Conversations on online learning

Episode 11. Bancha Srikacha

April 10, 2021 Digital Support Partnership Episode 11
Conversations on online learning
Episode 11. Bancha Srikacha
Show Notes Transcript

In this episode, we speak with Bancha Srikacha, Instructional Technologist at Manhattanville College, about instructional design in online learning. 


Follow Bancha: 

Twitter: @BS96 

Tools mentioned: 



Blackboard Collaborate 



Backward Design 

Quality Matters 

Online Learning Consortium 

Association of College and University Educators (ACUE) 

Stuart Taylor (ST): hello i'm stuart taylor and welcome to conversations on online learning a podcast in which we discuss online learning and how to support it in each episode we'll ask our featured guests to relate their own particular area of expertise and experiences related to online learning we'll also ask our guests to share their advice for teaching and learning support staff who want to enhance and develop their own online learning support our guest today is Bancha Srikacha. Bancha is an instructional technologist at manhattanville college new york and joins us today from new york metro area welcome Bancha


Bancha Srikacha (BS): hi thanks for having me 


ST: thanks for joining us and so yeah maybe if you could just kick off by telling our listeners what you do and how you came to do that 


BS: sure so i'm an instructional technologist what i do is support uh faculty use of instructional technology um it largely is around classroom use but we are exploring um online courses fully designed um intentionally online courses that is until uh march 20 uh with the with the pandemic pivot as i call it so things have been very topsy-turvy and inside out but we're about to start i'm having i'm interviewing faculty uh deans division chairs about what we've learned and how we can best move forward i'm also looking to hold a student focus group to see what worked and what didn't um what they'd like to continue what uh the areas improvement are etc so i guess how do i get started i think it was around 2000 i worked at mcgraw-hill school division so it was i would say that i worked on the parts of the textbook that needed electricity so i did we made cd roms i would make online quizzes think companion pieces to elementary school textbooks i did video shoots i helped advise on those and those types of things then i moved on to the american museum of natural history which has an education department and within that an educational technology department what they did was they produced interactives documentaries videos all sorts of resources for um students and i would work with teachers who would come or at conferences to show them how the products we had and how to integrate them to their teaching we prided ourselves that it was not science edutainment as found on maybe certain television networks but vetted produced by actual working scientists at the museum researchers and from there i went to uh new york university school of professional studies where i was a educational technology for five plus years um there it was a heavy focus on producing fully online courses we worked with you know professionals in the field in the industry we taught them kind of twofold a like kind of how to teach and how to do that online so these are just you know working professionals and we work with them to produce online courses how to interact with students share materials all the good things that edtech does assessment etc and about five years ago yeah i started here in manhattanville college a smaller private institution uh where i do the things i mentioned before helping um faculty use technology in the best ways to achieve their learning objectives i manage a small team of students sometimes they go out we go out and visit classrooms do demonstrations of edtech how to do certain things we also have a large e-portfolio use so we use that for experiential learning learning purposes capstone projects internships study abroad so students are collecting artifacts you know work samples papers photos videos all that great stuff internship materials and posting reflections just juxtaposing them so in addition to showing this evidence of your experiences you reflect on you know what you got out of it how to change you the learning process etc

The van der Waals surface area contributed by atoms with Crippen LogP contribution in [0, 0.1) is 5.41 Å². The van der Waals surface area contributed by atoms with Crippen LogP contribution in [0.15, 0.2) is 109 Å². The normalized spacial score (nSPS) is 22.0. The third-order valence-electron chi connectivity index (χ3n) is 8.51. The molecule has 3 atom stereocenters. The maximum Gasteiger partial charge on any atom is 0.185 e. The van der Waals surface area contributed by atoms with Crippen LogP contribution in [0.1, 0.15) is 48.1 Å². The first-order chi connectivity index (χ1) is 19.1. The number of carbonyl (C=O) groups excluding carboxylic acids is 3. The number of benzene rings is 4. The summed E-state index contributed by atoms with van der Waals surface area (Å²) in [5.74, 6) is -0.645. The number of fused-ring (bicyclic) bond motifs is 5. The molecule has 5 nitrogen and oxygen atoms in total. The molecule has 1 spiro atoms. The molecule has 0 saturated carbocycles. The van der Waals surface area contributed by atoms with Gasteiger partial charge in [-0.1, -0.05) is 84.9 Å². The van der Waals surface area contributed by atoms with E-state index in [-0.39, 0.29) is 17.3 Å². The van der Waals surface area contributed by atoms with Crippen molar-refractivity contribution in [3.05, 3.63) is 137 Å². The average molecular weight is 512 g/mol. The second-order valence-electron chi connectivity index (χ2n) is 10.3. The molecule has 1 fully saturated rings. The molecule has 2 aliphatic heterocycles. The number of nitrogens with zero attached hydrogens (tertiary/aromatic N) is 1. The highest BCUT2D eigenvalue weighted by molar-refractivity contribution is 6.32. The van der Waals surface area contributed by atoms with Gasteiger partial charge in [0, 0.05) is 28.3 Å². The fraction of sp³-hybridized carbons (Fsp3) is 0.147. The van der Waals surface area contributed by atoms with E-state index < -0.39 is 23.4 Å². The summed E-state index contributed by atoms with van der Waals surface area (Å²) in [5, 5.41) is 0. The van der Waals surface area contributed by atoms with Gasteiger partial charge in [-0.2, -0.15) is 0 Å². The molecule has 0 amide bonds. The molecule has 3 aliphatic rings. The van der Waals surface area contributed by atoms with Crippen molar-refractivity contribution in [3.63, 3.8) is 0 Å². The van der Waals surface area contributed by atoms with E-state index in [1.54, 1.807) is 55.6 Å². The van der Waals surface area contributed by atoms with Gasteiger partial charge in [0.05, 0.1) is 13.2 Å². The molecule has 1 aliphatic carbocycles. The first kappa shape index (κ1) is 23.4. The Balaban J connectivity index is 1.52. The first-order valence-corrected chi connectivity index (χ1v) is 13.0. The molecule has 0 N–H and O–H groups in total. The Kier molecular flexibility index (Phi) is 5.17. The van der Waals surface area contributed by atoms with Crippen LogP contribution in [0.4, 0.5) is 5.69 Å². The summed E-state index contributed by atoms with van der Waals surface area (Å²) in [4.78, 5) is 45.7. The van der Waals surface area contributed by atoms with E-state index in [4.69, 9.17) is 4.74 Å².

ST: that's fab yeah and that like such our rich history as well that you're bringing with you as well and really interested as well because you mentioned the the kind of the thing that we're everyone's been talking about for over a year now as well with this with this kind of emergency okay maybe quite drastic and traumatic and will always pivot and online well while you're at manhattanville college you did do you see that as the work that you've kind of done over the past year and and what were your decisions kind of going through that and and maybe if you could talk a little bit more about that?